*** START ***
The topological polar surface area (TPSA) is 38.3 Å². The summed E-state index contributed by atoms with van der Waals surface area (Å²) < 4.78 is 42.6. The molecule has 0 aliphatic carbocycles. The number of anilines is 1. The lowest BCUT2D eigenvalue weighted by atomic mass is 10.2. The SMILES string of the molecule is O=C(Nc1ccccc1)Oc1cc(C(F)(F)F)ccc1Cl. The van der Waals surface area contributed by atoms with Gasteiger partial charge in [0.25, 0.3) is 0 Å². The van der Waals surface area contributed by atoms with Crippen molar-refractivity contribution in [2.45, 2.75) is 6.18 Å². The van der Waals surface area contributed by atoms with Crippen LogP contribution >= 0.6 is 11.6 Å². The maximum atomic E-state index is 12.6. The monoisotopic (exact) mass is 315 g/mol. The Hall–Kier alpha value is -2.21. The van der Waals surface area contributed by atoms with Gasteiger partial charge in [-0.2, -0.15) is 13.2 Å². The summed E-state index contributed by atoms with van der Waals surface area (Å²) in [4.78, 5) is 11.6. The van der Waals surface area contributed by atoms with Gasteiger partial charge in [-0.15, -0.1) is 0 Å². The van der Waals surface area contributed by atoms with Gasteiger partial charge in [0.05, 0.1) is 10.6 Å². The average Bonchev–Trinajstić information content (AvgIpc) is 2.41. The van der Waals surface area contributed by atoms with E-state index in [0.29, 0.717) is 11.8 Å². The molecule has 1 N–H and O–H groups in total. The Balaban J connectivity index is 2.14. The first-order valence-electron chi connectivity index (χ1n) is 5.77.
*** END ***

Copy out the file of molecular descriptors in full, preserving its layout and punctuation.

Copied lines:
The topological polar surface area (TPSA) is 38.3 Å². The summed E-state index contributed by atoms with van der Waals surface area (Å²) < 4.78 is 42.6. The molecule has 0 aliphatic carbocycles. The number of anilines is 1. The lowest BCUT2D eigenvalue weighted by atomic mass is 10.2. The SMILES string of the molecule is O=C(Nc1ccccc1)Oc1cc(C(F)(F)F)ccc1Cl. The van der Waals surface area contributed by atoms with Gasteiger partial charge in [0.25, 0.3) is 0 Å². The van der Waals surface area contributed by atoms with Crippen molar-refractivity contribution in [2.45, 2.75) is 6.18 Å². The van der Waals surface area contributed by atoms with Crippen LogP contribution >= 0.6 is 11.6 Å². The maximum atomic E-state index is 12.6. The monoisotopic (exact) mass is 315 g/mol. The Hall–Kier alpha value is -2.21. The van der Waals surface area contributed by atoms with Gasteiger partial charge in [-0.2, -0.15) is 13.2 Å². The summed E-state index contributed by atoms with van der Waals surface area (Å²) in [4.78, 5) is 11.6. The van der Waals surface area contributed by atoms with Gasteiger partial charge in [-0.15, -0.1) is 0 Å². The van der Waals surface area contributed by atoms with Gasteiger partial charge in [0.05, 0.1) is 10.6 Å². The average Bonchev–Trinajstić information content (AvgIpc) is 2.41. The van der Waals surface area contributed by atoms with E-state index in [0.29, 0.717) is 11.8 Å². The molecule has 1 N–H and O–H groups in total. The Balaban J connectivity index is 2.14. The first-order valence-electron chi connectivity index (χ1n) is 5.77.